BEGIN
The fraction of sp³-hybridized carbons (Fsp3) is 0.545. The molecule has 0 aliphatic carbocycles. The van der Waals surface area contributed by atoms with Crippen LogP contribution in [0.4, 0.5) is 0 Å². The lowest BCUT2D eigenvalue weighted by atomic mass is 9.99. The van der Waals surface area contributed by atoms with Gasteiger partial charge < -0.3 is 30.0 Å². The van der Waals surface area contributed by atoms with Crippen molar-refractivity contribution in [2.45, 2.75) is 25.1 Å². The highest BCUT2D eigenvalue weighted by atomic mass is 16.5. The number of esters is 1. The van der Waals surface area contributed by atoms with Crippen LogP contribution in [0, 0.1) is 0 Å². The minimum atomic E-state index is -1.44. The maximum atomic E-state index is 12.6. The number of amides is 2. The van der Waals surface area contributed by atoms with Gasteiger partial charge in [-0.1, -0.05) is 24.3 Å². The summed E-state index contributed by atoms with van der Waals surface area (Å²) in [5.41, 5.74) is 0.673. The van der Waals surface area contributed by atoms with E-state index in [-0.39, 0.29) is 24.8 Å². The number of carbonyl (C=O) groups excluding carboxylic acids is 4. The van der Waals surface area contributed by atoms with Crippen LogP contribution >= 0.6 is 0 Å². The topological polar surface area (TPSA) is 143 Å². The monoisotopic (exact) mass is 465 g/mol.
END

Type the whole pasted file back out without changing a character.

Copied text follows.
The fraction of sp³-hybridized carbons (Fsp3) is 0.545. The molecule has 0 aliphatic carbocycles. The van der Waals surface area contributed by atoms with Crippen LogP contribution in [0.4, 0.5) is 0 Å². The lowest BCUT2D eigenvalue weighted by atomic mass is 9.99. The van der Waals surface area contributed by atoms with Gasteiger partial charge < -0.3 is 30.0 Å². The van der Waals surface area contributed by atoms with Crippen molar-refractivity contribution in [2.45, 2.75) is 25.1 Å². The highest BCUT2D eigenvalue weighted by atomic mass is 16.5. The number of esters is 1. The van der Waals surface area contributed by atoms with Crippen LogP contribution in [0, 0.1) is 0 Å². The minimum atomic E-state index is -1.44. The maximum atomic E-state index is 12.6. The number of amides is 2. The van der Waals surface area contributed by atoms with Gasteiger partial charge in [-0.1, -0.05) is 24.3 Å². The summed E-state index contributed by atoms with van der Waals surface area (Å²) in [5.41, 5.74) is 0.673. The van der Waals surface area contributed by atoms with E-state index in [-0.39, 0.29) is 24.8 Å². The number of carbonyl (C=O) groups excluding carboxylic acids is 4. The van der Waals surface area contributed by atoms with Crippen LogP contribution >= 0.6 is 0 Å². The topological polar surface area (TPSA) is 143 Å². The monoisotopic (exact) mass is 465 g/mol.